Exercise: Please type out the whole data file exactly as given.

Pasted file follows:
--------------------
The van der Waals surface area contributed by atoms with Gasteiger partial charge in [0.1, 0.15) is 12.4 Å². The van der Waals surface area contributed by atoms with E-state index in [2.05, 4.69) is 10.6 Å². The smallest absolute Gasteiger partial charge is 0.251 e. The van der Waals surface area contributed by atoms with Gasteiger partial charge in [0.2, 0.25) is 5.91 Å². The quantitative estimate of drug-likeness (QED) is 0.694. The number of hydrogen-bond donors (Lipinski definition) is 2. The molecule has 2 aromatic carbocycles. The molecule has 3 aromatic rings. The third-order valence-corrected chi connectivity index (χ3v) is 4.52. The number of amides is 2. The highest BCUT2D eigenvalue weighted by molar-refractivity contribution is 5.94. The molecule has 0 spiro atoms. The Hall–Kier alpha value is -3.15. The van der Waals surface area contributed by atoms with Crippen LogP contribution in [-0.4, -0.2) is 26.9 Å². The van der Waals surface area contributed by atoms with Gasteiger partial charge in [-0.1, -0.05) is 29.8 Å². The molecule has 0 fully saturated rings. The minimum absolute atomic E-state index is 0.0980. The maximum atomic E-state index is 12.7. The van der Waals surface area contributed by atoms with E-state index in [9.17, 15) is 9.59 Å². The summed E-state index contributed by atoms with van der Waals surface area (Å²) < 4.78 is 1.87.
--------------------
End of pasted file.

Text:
The van der Waals surface area contributed by atoms with Gasteiger partial charge in [0.1, 0.15) is 12.4 Å². The van der Waals surface area contributed by atoms with E-state index in [2.05, 4.69) is 10.6 Å². The smallest absolute Gasteiger partial charge is 0.251 e. The van der Waals surface area contributed by atoms with Gasteiger partial charge in [0.2, 0.25) is 5.91 Å². The quantitative estimate of drug-likeness (QED) is 0.694. The number of hydrogen-bond donors (Lipinski definition) is 2. The molecule has 2 aromatic carbocycles. The molecule has 3 aromatic rings. The third-order valence-corrected chi connectivity index (χ3v) is 4.52. The number of amides is 2. The highest BCUT2D eigenvalue weighted by molar-refractivity contribution is 5.94. The molecule has 0 spiro atoms. The Hall–Kier alpha value is -3.15. The van der Waals surface area contributed by atoms with Crippen LogP contribution in [-0.4, -0.2) is 26.9 Å². The van der Waals surface area contributed by atoms with Gasteiger partial charge in [-0.1, -0.05) is 29.8 Å². The molecule has 0 fully saturated rings. The minimum absolute atomic E-state index is 0.0980. The maximum atomic E-state index is 12.7. The van der Waals surface area contributed by atoms with E-state index in [9.17, 15) is 9.59 Å². The summed E-state index contributed by atoms with van der Waals surface area (Å²) < 4.78 is 1.87.